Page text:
BILLINGS, Montana: Six people died in Montana on July 15 after a 21 car pile-up on Interstate 90 following a dust storm driven by 60 mph winds.
Twenty-one vehicles crashed into each other, according to Montana Highway Patrol Sgt. Jay Nelson.
“It appears as though there was heavy winds, causing a dust storm with zero visibility,” he said, according to the Associated Press.
Authorities did not have an accurate count of the injured, however, Nelson said additional ambulances arrived from Billings to transport injured auto passengers to hospitals.
Posting on Twitter, Montana Governor Greg Gianforte said, “I’m deeply saddened by the news of a mass casualty crash near Hardin. Please join me in prayer to lift up the victims and their loved ones. We’re grateful to our first responders for their service.”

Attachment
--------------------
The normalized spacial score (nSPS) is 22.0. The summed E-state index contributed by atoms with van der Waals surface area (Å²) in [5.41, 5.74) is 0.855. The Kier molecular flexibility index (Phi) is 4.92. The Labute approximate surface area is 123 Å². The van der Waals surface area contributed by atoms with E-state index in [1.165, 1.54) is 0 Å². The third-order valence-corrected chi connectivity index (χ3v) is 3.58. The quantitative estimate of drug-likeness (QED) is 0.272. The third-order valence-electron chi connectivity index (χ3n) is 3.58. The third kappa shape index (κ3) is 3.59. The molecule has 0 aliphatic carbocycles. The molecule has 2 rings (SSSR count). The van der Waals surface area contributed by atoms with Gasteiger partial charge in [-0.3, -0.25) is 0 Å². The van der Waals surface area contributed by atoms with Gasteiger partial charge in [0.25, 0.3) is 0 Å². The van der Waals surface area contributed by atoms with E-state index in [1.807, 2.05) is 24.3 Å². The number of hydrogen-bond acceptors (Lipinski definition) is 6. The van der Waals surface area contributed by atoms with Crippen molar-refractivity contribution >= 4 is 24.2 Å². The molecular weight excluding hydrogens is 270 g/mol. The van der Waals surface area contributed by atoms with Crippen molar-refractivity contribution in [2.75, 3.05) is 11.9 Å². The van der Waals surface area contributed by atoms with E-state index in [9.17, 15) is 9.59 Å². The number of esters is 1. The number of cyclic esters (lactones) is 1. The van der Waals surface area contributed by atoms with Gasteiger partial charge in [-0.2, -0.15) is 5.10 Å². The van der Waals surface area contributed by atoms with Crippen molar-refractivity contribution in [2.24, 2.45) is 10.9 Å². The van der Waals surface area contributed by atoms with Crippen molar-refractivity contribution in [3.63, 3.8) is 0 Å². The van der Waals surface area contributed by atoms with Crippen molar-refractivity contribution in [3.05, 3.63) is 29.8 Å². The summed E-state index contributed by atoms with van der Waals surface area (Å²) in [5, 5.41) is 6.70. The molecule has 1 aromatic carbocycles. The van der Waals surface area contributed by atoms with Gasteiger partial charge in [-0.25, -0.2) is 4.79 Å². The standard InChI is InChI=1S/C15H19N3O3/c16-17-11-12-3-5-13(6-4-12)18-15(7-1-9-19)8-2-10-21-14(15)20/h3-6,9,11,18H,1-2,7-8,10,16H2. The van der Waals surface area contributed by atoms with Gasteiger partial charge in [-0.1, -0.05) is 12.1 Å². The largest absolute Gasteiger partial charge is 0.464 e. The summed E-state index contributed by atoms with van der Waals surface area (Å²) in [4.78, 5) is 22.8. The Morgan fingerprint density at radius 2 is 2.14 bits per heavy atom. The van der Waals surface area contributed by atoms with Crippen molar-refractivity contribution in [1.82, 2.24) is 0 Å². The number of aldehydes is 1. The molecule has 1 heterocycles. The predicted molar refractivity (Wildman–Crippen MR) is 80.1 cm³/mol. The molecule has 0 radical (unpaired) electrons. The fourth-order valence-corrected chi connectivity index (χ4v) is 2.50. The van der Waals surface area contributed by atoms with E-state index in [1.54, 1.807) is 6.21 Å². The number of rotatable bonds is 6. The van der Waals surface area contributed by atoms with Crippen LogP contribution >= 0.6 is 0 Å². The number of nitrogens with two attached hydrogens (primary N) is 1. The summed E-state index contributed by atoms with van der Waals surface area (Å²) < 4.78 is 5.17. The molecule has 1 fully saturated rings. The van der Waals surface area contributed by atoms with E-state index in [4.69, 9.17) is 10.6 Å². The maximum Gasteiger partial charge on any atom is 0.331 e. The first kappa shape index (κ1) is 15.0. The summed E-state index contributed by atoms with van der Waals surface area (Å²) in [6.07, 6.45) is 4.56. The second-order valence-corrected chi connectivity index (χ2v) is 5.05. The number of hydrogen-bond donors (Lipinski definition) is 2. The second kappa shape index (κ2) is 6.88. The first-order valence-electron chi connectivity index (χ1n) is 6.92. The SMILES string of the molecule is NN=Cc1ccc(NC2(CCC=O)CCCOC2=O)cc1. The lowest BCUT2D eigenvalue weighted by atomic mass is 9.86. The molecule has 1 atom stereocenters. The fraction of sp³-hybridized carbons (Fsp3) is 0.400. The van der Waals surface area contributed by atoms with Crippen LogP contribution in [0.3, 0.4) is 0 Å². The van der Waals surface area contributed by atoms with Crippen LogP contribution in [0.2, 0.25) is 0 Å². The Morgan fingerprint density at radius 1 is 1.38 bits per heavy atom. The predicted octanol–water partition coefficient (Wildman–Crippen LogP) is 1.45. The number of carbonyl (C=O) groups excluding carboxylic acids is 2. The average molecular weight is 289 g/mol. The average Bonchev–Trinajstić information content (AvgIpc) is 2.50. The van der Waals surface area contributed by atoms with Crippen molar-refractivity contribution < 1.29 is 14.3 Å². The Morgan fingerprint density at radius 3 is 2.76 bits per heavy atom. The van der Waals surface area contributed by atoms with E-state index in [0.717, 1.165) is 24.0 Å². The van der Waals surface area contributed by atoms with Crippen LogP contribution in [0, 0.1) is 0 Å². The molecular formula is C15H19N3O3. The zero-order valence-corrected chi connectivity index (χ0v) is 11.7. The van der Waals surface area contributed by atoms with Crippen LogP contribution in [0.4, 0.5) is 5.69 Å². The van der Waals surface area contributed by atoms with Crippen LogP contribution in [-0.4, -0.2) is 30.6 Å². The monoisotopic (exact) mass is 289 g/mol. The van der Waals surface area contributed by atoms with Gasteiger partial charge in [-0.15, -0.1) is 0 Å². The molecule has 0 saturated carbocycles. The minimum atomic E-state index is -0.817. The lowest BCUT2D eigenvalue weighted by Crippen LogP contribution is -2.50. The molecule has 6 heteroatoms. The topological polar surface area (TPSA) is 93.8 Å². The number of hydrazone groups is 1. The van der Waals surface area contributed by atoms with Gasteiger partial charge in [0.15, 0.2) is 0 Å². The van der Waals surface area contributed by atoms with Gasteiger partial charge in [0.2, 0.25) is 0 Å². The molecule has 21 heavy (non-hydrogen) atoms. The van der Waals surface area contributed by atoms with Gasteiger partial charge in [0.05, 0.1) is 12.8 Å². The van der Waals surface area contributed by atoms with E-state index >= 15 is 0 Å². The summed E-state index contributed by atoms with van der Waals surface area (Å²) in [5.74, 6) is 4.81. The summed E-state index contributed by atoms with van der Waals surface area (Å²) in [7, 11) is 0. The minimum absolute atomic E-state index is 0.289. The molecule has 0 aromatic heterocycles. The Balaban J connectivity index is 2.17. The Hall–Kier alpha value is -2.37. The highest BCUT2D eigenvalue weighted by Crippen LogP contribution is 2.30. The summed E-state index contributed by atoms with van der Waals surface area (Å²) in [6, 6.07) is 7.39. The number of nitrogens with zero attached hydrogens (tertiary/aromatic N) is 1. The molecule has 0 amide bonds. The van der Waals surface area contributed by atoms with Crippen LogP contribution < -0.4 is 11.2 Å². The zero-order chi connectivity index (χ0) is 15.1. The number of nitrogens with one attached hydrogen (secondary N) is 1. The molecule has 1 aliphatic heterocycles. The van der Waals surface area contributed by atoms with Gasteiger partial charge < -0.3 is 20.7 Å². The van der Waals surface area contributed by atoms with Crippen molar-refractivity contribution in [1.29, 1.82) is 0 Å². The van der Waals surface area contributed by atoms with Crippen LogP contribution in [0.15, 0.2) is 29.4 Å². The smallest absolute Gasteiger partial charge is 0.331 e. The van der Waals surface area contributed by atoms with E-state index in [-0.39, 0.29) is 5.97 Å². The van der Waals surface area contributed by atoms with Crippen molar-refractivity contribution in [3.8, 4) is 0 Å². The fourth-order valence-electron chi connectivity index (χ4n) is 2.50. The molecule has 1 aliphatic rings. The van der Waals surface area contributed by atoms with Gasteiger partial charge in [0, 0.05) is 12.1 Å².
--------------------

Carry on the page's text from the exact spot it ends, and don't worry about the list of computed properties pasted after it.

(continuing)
The chain reaction of accidents occurred 3 miles west of Hardin, Montana. A video posted by The Billings Gazette showed hundreds of tractor-trailers, campers and cars backed up for miles along the interstate.
Dust storms began in central southern Montana between 1 and 2 p.m. and slowly began moving east, according to Nick Vertz, a National Weather Service meteorologist.
This was followed by a severe thunderstorm watch for Hardin and other areas of Montana from mid-afternoon until 9 p.m.
Meteorologists warned of isolated hail the size of quarters, wind gusts up to 75 mph and lightning.
First reports of the massive crash were received at 4:28 p.m.
The wind blew the dust – a product of recent 90 degree temperatures over the last week – reducing visibility to less than one-quarter mile.
“If they looked up in the sky while they’re in Hardin, they probably didn’t see much of what you’d think of for a thunderstorm cloud, maybe not even much at all,” Vertz said. “It was just a surge of wind that kind of appeared out of nowhere,” as quoted by the Associated Press.